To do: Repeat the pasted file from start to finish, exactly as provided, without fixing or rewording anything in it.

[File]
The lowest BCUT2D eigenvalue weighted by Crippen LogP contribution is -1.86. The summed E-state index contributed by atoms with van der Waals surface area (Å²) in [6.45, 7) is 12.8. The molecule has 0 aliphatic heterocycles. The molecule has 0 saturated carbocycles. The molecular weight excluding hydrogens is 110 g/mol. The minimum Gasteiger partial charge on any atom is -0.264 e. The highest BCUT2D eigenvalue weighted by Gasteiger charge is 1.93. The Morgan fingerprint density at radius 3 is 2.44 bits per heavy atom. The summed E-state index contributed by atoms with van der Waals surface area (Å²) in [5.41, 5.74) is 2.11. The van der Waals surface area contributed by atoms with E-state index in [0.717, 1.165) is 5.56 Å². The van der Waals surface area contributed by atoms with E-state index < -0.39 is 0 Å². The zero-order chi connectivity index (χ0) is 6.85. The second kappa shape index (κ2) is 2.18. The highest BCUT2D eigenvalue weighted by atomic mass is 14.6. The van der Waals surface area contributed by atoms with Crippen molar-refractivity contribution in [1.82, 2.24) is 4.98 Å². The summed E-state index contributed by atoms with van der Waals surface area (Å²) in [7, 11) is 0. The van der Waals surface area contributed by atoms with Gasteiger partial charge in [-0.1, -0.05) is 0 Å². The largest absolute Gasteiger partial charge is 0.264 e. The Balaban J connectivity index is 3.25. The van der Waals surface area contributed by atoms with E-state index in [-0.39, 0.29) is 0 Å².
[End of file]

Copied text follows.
The lowest BCUT2D eigenvalue weighted by Crippen LogP contribution is -1.86. The summed E-state index contributed by atoms with van der Waals surface area (Å²) in [6.45, 7) is 12.8. The molecule has 0 aliphatic heterocycles. The molecule has 0 saturated carbocycles. The molecular weight excluding hydrogens is 110 g/mol. The minimum Gasteiger partial charge on any atom is -0.264 e. The highest BCUT2D eigenvalue weighted by Gasteiger charge is 1.93. The Morgan fingerprint density at radius 3 is 2.44 bits per heavy atom. The summed E-state index contributed by atoms with van der Waals surface area (Å²) in [5.41, 5.74) is 2.11. The van der Waals surface area contributed by atoms with E-state index in [0.717, 1.165) is 5.56 Å². The van der Waals surface area contributed by atoms with E-state index < -0.39 is 0 Å². The zero-order chi connectivity index (χ0) is 6.85. The second kappa shape index (κ2) is 2.18. The highest BCUT2D eigenvalue weighted by atomic mass is 14.6. The van der Waals surface area contributed by atoms with Crippen molar-refractivity contribution in [1.82, 2.24) is 4.98 Å². The summed E-state index contributed by atoms with van der Waals surface area (Å²) in [7, 11) is 0. The van der Waals surface area contributed by atoms with Gasteiger partial charge in [-0.1, -0.05) is 0 Å². The largest absolute Gasteiger partial charge is 0.264 e. The Balaban J connectivity index is 3.25. The van der Waals surface area contributed by atoms with E-state index in [-0.39, 0.29) is 0 Å².